Our Office informed FHWA at an outcome prediction alternative dispute resolution (ADR) conference that Tessa's protest was likely to be sustained for the reasons explained above. FHWA declined to take corrective action in response to the ADR conference, and instead responded by advancing a new legal argument--that Tessa's bid is materially unbalanced, and, therefore, is unacceptable, because a number of its contract line item prices significantly exceed the awardee's.

Unbalanced pricing exists when, despite an acceptable total evaluated price, the price of one or more contract line items is significantly over- or understated, as indicated by the application of cost or price analysis techniques. FAR sect. 15.404'1(g)(1). The mere allegation that a firm has submitted high line item prices does not establish unbalanced pricing; the contracting officer also must consider whether the pricing presents a risk to the government (in particular, that award to the firm will result in the government's paying an unreasonably high price for contract performance); a bid properly may be rejected where the agency determines that the lack of balance pricing poses an unacceptable risk to the government. FAR sect. 15.404'1(g)(2); FAR sect. 14.404-2(g); Burney & Burney Constr. Co., Inc., B'292458.2, Mar. 19, 2004, 2004 CPD para. 49 at 2.

Here, the agency presented no evidence that it has performed a risk analysis; accordingly, there would be no basis for it, or for our Office, to conclude that award to Tessa would present an unacceptable risk to the government. Moreover, Tessa's was not the only bid with line item prices that significantly exceeded those of other bids and the government estimate. For example, FortMyer's price for the line item –contractor testing— was $50,000, while Tessa's was $25,000 and the government estimate was $25,000. Likewise, the combined amount for two line items relating to the crash cushion (the crash cushion itself and moving the crash cushion) were $2,150 (FortMyer), $3,260 (Tessa), and $55,500 (government estimate). It thus is not apparent from the face of the bids how Tessa's pricing would present any greater risk than the awardee's.

We conclude that the agency's finding that Tessa could not perform within the number of days specified in its bid constituted a determination of nonresponsibility and that, since Tessa is a small business, the agency improperly denied Tessa the award without referring the matter to SBA.[2] Accordingly, we recommend that the agency now refer its determination to SBA for review under the COC procedures.[3] We also recommend that the protester be reimbursed its costs of filing and pursuing the protest, including reasonable attorneys' fees. 4 C.F.R. sect. 21.8(d)(1) (2006). The protester should submit its certified claim for such costs, detailing the time expended and costs incurred, directly to the contracting agency within 60 days of receiving this decision. 4 C.F.R. sect. 21.8(f)(1).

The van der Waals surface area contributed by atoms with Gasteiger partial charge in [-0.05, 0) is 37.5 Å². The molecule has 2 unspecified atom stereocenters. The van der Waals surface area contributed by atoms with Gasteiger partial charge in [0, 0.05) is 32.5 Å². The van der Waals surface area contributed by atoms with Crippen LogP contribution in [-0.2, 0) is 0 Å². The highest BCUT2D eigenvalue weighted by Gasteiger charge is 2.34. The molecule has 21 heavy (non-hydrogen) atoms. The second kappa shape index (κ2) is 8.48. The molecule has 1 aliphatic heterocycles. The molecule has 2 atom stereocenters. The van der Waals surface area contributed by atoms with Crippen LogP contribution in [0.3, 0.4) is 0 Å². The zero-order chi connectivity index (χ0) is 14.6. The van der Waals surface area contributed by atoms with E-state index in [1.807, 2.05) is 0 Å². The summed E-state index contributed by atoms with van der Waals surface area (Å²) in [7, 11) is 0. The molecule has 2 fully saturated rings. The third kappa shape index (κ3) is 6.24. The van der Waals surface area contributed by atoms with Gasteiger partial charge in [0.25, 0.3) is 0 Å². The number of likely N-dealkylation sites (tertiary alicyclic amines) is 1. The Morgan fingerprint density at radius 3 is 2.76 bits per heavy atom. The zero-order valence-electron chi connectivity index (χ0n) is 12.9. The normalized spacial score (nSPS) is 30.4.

The protest is sustained.

Gary L. Kepplinger

General Counsel

[1] While in response to the agency's questions after bid opening, Tessa indicated that it assumed work would begin on a specific date when it formulated its schedule, Tessa never conditioned its performance on any particular start date. To the contrary, in responding to the agency's questions, Tessa accepted that the notice to proceed could be issued as late as 104 days after bid opening, and expressly maintained that it nonetheless could perform the contract in the time remaining before January 1.

[2] Although this procurement was not set aside for small business concerns and Tessa did not identify itself as a small business in its bid, Tessa states that it is a small business for purposes of this procurement and the agency does not assert otherwise. We note that Tessa is registered in the Central Contractor Registration database as a small business under the North American Industry Classification System code applicable to this procurement.

[3] In response to our request for its views, by letter dated December 8, 2006, SBA agreed that the matter here involved a question of Tessa's responsibility rather than responsiveness, that Tessa appears to qualify as a small business, and that referral under the COC procedures, therefore, was required.